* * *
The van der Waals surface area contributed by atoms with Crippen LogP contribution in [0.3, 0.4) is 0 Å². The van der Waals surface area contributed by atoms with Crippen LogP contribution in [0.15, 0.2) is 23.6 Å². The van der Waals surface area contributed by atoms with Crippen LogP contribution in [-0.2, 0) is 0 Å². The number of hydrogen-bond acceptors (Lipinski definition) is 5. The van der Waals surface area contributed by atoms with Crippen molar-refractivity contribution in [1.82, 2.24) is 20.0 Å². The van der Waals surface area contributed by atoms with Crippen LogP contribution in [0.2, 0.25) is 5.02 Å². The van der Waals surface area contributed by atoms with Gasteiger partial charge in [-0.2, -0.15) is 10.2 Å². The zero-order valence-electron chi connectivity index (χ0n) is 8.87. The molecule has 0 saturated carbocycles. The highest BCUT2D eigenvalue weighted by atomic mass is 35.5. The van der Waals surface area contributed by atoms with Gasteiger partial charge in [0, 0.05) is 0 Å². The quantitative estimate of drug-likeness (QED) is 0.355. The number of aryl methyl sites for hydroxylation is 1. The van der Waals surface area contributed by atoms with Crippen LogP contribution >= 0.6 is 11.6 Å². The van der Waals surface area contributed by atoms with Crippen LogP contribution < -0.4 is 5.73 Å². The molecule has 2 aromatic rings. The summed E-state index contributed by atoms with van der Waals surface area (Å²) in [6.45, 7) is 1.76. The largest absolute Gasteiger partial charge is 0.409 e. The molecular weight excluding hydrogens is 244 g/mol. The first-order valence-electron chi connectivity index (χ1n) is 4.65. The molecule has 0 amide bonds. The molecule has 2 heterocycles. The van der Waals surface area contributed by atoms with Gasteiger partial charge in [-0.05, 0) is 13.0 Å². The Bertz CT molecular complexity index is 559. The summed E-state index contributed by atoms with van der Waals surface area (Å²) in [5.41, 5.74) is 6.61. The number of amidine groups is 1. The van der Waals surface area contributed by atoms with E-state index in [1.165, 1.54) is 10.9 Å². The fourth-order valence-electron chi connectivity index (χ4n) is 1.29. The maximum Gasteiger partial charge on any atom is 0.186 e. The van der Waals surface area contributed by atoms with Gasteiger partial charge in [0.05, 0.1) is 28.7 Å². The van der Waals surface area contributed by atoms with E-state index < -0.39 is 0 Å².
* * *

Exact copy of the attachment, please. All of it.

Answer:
The van der Waals surface area contributed by atoms with Crippen LogP contribution in [0.3, 0.4) is 0 Å². The van der Waals surface area contributed by atoms with Crippen LogP contribution in [0.15, 0.2) is 23.6 Å². The van der Waals surface area contributed by atoms with Crippen LogP contribution in [-0.2, 0) is 0 Å². The number of hydrogen-bond acceptors (Lipinski definition) is 5. The van der Waals surface area contributed by atoms with Crippen molar-refractivity contribution in [1.82, 2.24) is 20.0 Å². The van der Waals surface area contributed by atoms with Crippen LogP contribution in [0.2, 0.25) is 5.02 Å². The van der Waals surface area contributed by atoms with Gasteiger partial charge in [-0.2, -0.15) is 10.2 Å². The zero-order valence-electron chi connectivity index (χ0n) is 8.87. The molecule has 0 saturated carbocycles. The highest BCUT2D eigenvalue weighted by atomic mass is 35.5. The van der Waals surface area contributed by atoms with Gasteiger partial charge in [0, 0.05) is 0 Å². The quantitative estimate of drug-likeness (QED) is 0.355. The number of aryl methyl sites for hydroxylation is 1. The van der Waals surface area contributed by atoms with Crippen LogP contribution >= 0.6 is 11.6 Å². The van der Waals surface area contributed by atoms with Crippen LogP contribution < -0.4 is 5.73 Å². The molecule has 2 aromatic rings. The summed E-state index contributed by atoms with van der Waals surface area (Å²) in [6.45, 7) is 1.76. The largest absolute Gasteiger partial charge is 0.409 e. The molecular weight excluding hydrogens is 244 g/mol. The first-order valence-electron chi connectivity index (χ1n) is 4.65. The molecule has 0 amide bonds. The molecule has 2 heterocycles. The van der Waals surface area contributed by atoms with Gasteiger partial charge in [-0.05, 0) is 13.0 Å². The Bertz CT molecular complexity index is 559. The summed E-state index contributed by atoms with van der Waals surface area (Å²) in [5.41, 5.74) is 6.61. The number of amidine groups is 1. The van der Waals surface area contributed by atoms with E-state index in [1.165, 1.54) is 10.9 Å². The fourth-order valence-electron chi connectivity index (χ4n) is 1.29. The maximum Gasteiger partial charge on any atom is 0.186 e. The van der Waals surface area contributed by atoms with Gasteiger partial charge in [0.05, 0.1) is 28.7 Å². The van der Waals surface area contributed by atoms with E-state index < -0.39 is 0 Å².